Exercising benefits everyone – especially the elderly population. It improves overall health and specific conditions like high blood pressure, heart disease, diabetes, and a host of other chronic illnesses. It also helps with mental wellness, which is very important to the elderly. For those with chronic health conditions, exercise may even ease some of the symptoms and possibly delay the long-term effects. The National Institute on Aging suggests that daily exercise is imperative for long-term health. Here are some of the best exercises for seniors to do on a continual basis.
Walking. Regular walking is an excellent form of exercise for seniors because it helps keep them mobile. Most physicians suggest that 30 minutes of walking each day is very beneficial and can be done outside, in the mall, or even around the community! Using a FitBit when walking, ensures accountability and tracking to get the recommended number of daily steps (aim for 7,000 to 10,000) to positively impact health. For those with dogs, walking the dog is another way to ensure that seniors get enough exercise each day (and it benefits Fido, too!)
Strength exercises. Strength exercises help build muscle strength, which in turn helps increase one’s metabolism and keep blood sugar levels in check. There are a number of strength exercises that are beneficial and easy for seniors to do, some of these include weight-bearing exercises using hand weight and exercises that use body weight (pushups, squats, etc.) With strength exercises, it is important not to overdo it because it is easy to strain a muscle, ligament, or joint.
Swimming. Swimming is at the top of the list because of its low impact nature, which minimizes the risk of injury. Plus, swimming is an entire body workout. Senior-living communities often have swimming pools for seniors to use to swim laps and attend water aerobics classes.
Cardiovascular exercise. This form of exercise encompasses everything from walking to aerobics classes and anything in between. The goal with cardio is to increase heart rate and breathing for a period of time – ideally, at least 30 minutes. Cardiovascular exercise is excellent for heart health and increasing the metabolism, which helps maintain weight (or helps shed a few pounds, if necessary). Cardio exercises include activities, such as walking, jogging, and swimming – anything that increases heart rate and breathing for an extended period of time.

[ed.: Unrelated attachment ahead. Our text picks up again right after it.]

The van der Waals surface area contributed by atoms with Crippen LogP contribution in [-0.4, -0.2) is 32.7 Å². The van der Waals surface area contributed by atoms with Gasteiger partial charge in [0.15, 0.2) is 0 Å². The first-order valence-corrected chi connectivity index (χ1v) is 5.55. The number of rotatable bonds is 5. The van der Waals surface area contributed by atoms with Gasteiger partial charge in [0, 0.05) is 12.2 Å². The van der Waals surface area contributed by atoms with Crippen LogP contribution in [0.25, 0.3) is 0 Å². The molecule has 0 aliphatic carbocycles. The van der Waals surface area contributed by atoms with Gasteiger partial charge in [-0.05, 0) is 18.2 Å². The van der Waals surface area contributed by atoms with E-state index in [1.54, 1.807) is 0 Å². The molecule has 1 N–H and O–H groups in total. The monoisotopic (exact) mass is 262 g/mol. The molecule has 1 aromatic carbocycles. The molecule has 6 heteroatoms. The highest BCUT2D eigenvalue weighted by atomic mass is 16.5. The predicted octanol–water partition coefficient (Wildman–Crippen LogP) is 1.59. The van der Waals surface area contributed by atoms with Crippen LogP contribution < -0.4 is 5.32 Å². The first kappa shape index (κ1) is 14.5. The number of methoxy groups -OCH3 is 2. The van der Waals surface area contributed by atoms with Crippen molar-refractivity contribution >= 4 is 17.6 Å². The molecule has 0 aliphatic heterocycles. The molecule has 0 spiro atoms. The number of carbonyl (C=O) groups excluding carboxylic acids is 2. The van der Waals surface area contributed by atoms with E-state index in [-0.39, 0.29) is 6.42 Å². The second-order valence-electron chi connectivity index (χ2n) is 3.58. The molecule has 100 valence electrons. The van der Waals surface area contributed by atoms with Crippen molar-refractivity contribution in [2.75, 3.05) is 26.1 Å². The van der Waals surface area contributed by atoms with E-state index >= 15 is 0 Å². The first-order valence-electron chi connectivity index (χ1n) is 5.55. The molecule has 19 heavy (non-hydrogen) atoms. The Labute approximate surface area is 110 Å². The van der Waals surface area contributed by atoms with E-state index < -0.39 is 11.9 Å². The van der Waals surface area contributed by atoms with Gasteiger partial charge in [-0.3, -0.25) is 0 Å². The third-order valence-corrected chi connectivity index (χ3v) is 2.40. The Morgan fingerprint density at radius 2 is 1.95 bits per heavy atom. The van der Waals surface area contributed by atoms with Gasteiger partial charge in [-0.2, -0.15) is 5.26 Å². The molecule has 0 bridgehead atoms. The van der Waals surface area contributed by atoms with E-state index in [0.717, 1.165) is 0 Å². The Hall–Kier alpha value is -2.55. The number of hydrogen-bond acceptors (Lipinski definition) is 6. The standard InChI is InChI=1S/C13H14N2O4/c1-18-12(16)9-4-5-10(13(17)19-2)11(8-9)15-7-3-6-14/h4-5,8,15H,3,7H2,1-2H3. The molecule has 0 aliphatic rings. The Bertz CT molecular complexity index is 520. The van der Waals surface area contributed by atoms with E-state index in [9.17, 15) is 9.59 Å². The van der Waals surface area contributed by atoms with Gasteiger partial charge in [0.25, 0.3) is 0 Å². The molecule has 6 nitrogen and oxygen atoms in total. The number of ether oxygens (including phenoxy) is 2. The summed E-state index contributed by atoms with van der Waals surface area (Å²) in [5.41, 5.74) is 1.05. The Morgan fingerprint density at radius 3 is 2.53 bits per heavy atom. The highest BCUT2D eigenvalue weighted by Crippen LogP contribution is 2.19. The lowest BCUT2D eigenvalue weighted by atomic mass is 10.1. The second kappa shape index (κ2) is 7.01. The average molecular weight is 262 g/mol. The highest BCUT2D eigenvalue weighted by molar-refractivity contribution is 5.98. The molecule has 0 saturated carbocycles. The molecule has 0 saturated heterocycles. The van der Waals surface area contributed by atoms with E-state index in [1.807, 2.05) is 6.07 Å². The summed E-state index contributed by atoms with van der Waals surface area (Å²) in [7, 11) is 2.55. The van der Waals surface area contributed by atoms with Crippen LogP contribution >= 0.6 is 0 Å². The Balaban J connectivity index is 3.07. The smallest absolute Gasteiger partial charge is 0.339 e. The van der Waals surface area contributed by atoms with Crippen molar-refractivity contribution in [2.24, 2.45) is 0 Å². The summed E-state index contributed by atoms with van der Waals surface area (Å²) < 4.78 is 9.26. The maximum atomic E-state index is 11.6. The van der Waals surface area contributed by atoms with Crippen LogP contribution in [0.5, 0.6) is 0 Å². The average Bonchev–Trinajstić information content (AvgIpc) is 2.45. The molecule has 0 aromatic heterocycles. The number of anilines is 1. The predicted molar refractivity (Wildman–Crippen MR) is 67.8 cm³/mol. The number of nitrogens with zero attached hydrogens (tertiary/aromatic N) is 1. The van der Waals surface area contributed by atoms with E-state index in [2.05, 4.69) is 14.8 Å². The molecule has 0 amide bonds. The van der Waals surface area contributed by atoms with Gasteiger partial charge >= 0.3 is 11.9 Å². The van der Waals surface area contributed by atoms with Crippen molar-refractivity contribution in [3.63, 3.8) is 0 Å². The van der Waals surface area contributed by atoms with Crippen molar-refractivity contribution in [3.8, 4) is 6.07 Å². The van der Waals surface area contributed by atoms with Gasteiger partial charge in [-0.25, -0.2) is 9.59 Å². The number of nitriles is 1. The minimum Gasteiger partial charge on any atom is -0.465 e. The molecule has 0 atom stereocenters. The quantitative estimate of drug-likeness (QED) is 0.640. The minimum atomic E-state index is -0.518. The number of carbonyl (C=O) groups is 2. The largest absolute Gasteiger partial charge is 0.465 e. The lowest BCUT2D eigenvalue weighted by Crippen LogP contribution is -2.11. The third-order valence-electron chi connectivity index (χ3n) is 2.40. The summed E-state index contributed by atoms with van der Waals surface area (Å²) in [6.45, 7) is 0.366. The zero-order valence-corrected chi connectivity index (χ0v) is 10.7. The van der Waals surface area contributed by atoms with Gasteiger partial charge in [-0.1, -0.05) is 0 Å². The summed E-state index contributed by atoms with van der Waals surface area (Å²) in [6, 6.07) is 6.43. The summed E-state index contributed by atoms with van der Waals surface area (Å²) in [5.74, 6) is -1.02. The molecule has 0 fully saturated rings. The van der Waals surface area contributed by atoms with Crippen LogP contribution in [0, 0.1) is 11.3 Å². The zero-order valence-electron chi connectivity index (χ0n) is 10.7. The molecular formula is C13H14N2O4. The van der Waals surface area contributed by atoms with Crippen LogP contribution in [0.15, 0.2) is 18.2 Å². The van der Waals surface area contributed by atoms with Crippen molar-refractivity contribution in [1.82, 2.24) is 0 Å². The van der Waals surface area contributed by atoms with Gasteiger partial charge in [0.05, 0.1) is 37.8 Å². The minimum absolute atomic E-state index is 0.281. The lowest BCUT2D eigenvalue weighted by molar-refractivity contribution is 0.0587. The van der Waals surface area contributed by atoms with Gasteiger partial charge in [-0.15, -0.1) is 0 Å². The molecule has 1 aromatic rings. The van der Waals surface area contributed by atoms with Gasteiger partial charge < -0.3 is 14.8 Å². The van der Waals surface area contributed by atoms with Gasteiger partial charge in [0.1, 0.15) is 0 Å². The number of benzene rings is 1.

Stretching. Stretching is phenomenal when it comes to increasing flexibility, which is lost as we age. Stretching and flexibility increase the freedom of movement so that seniors can continue the activities they enjoy most. One important point with stretching is to remember to warm up before beginning to prevent injuries.
Balance exercises. Balancing is quintessential for seniors to prevent falling. Studies show that one in three seniors fall, with up to 30 percent of these falls resulting in serious injuries. According to the Center for Disease for Control, there are over 250,000 hip fractures each year, of which 95 percent are caused by sideways falls that land directly on the hip. Balance exercises may help prevent some of these accidents but should be done with great care so that no falls occur while performing them.
Chair Workouts. For many seniors, chair workouts are very beneficial as they work within their capabilities due to joint issues or chronic conditions that prevent them from being able to participate in regular exercise. Chair workouts are easily modifiable with other exercises as you can sit in them, lift hand weights, or even perform cardiovascular exercises.
The Conservatory Senior Living communities offer a wellness program that works to strengthen both the residents’ mind and body. Residents of the community are encouraged to participate in the exercise sessions every day. To find out more about what living options Conservatory offers, click here.